September 13, 2012
When you consider the way President Obama’s economic spokesman tried to spin the US job numbers you begin to realise that Wayne Swan and Julia Gillard are novices in duplicity, despite their determined efforts to be the best they can be in that particular department of public life.
Alan Krueger, the chairman of the White House Council of Economic Advisers, was reported as saying that the August job numbers were “further evidence that the U.S. economy is continuing to recover from the worst downturn since the Great Depression.” He added that it was “important not to read too much into any one monthly report.”
I have been doing my own unscientific opinion poll on who people think will win (not who they would like to win) the US presidential election. It is running overwhelmingly in favour of Obama. This is not too surprising. Historically, incumbents have the edge in winning a second term; though in recent times George H W Bush and Carter were both defeated. Also, Obama is undoubtedly more popular abroad than he is at home. Distance adds to his lustre, or subtracts from his lacklustre, depending on how you look at it. Finally, not many people here keep close tabs on economic developments in the United States.
My own prediction is that Romney will win comfortably and I have put my money where my mouth is, albeit to a very modest extent befitting my status as a ninety-nine percenter. My rationale: no-one who voted for McCain will vote for Obama; many who voted for Obama will be driven by the state of the economy to switch allegiance (even if some won’t admit it in advance to pollsters).
The August jobs report from the US Bureau of Labor Statistics (BLS) showed that only 96,000 non-farm jobs were created in the month, when maybe around 120,000 are needed (depending critically on the underlying participation rate) simply to hold the unemployment rate constant. The unemployment rate fell from 8.3 to 8.1 per cent; but only because 368,000 people left the workforce. These were not good numbers by any stretch of normal imagination. While one monthly number (based on a sample survey) is neither here nor there, as Dr Krueger pointed out, the numbers stretching over a longer period reveal that the recovery is disquietingly feeble.
The United States lost 8,663,000 jobs over the two GFC-related recession years of 2008 and 2009. Since then, during the recovery period of 32 months starting from the beginning of 2010, less than half that number (3,981,000 jobs) have been regained. Taking into account the growth in the working age population; that is some 11 million jobs shy of the number required to bring the labour market back to its position at the end of 2007, before the recession began. And, it is worse than that.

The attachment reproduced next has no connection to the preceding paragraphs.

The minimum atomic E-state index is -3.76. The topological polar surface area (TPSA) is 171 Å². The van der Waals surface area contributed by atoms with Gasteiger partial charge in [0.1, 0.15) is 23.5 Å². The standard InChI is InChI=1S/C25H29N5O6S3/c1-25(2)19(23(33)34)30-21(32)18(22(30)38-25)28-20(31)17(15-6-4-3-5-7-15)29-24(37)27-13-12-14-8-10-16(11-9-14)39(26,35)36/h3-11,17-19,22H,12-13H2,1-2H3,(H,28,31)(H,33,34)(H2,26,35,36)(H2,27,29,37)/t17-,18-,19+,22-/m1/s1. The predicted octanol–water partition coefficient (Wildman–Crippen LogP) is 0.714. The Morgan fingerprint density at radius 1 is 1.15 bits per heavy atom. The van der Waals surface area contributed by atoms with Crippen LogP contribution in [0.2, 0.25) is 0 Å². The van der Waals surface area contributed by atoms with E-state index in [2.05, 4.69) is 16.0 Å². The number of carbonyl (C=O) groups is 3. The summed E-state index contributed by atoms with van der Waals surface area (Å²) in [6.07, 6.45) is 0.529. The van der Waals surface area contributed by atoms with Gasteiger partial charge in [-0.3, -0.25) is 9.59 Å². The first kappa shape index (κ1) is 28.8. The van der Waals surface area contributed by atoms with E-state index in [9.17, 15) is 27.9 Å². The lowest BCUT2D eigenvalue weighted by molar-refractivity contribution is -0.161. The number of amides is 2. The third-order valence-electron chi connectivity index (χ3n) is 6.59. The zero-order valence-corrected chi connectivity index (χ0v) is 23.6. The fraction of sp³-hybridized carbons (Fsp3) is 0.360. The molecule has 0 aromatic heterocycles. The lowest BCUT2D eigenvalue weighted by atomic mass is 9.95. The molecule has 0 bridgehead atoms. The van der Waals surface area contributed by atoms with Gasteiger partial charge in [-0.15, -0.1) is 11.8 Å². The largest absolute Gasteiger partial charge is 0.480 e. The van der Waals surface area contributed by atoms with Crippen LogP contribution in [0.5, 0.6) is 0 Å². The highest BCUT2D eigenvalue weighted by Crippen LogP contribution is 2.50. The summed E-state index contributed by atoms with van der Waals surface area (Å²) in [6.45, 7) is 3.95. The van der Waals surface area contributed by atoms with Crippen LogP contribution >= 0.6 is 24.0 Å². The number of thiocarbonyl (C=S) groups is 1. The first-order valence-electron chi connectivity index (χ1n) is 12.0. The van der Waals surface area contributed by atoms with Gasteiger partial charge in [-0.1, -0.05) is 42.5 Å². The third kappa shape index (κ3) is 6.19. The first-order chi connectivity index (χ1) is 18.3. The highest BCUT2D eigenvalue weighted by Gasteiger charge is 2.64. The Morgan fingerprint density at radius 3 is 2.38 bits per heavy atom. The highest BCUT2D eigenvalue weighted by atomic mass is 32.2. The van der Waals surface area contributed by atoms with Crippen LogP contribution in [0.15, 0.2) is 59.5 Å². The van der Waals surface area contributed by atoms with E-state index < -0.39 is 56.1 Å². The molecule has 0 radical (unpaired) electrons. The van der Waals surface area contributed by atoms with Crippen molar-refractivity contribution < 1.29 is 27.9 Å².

The number of people self-employed has fallen by over 500,000 since the end of 2007; and the number of those employed but forced into only part-time employment has more than doubled. Based on a broad BLS count (including, for example, discouraged workers who have left the workforce) unemployment was estimated to be at 14.7 per cent in August this year compared with 8.8 percent at the end of 2007.
It is true that the US economy is showing signs of recovery, but it is the most insipid and job-starved recovery since Roosevelt prolonged and worsened the Great Depression. When this is put together with a raft of other indicators, including a still depressed and stagnant property market, falling median household income, record numbers of food stamp recipients, and federal government debt now exceeding $16 trillion, the economic situation remains dire. It is certainly far worse than when Clinton’s campaign used the state of the economy as its rationale for defeating Bush in November 1992. Then the recession of 1990-91 produced a fourth quarter 1992 unemployment rate of around 7.3 per cent, but without the despondency that characterizes the current economic malaise. If the rationale “it’s the economy stupid” worked for Clinton 1992, it will surely work again for Romney in 2012.
Obama’s pre-election promises to half the budget deficit and reduce unemployment to below 6% have come to nothing. Having splurged money wastefully, he has shown no sign that he is able or willing to put in place measures to reduce growth in government debt. He has placed environmental barriers in the way of economic developments; Obamacare in the way of small business job creation; and income redistribution ahead of wealth creation. Inexperience and left-wing shibboleths appear to have shaped his economic policies as they have his foreign policies. If he were to be re-elected, in the current circumstances, having performed so badly, it would say something troubling about the direction of democracy in America.
My view is that there are still enough people retired who have paid taxes, or who are working and paying taxes, or who otherwise understand how wealth and prosperity are created, to give Romney the presidency. We should all hope that this is the case. Four more years of Obama could do serious damage to America’s economy, the fabric of its society, and its position in the world; and that would potentially damage us all.
Peter Smith, a frequent Quadrant Online contributor, is the author of Bad Economics
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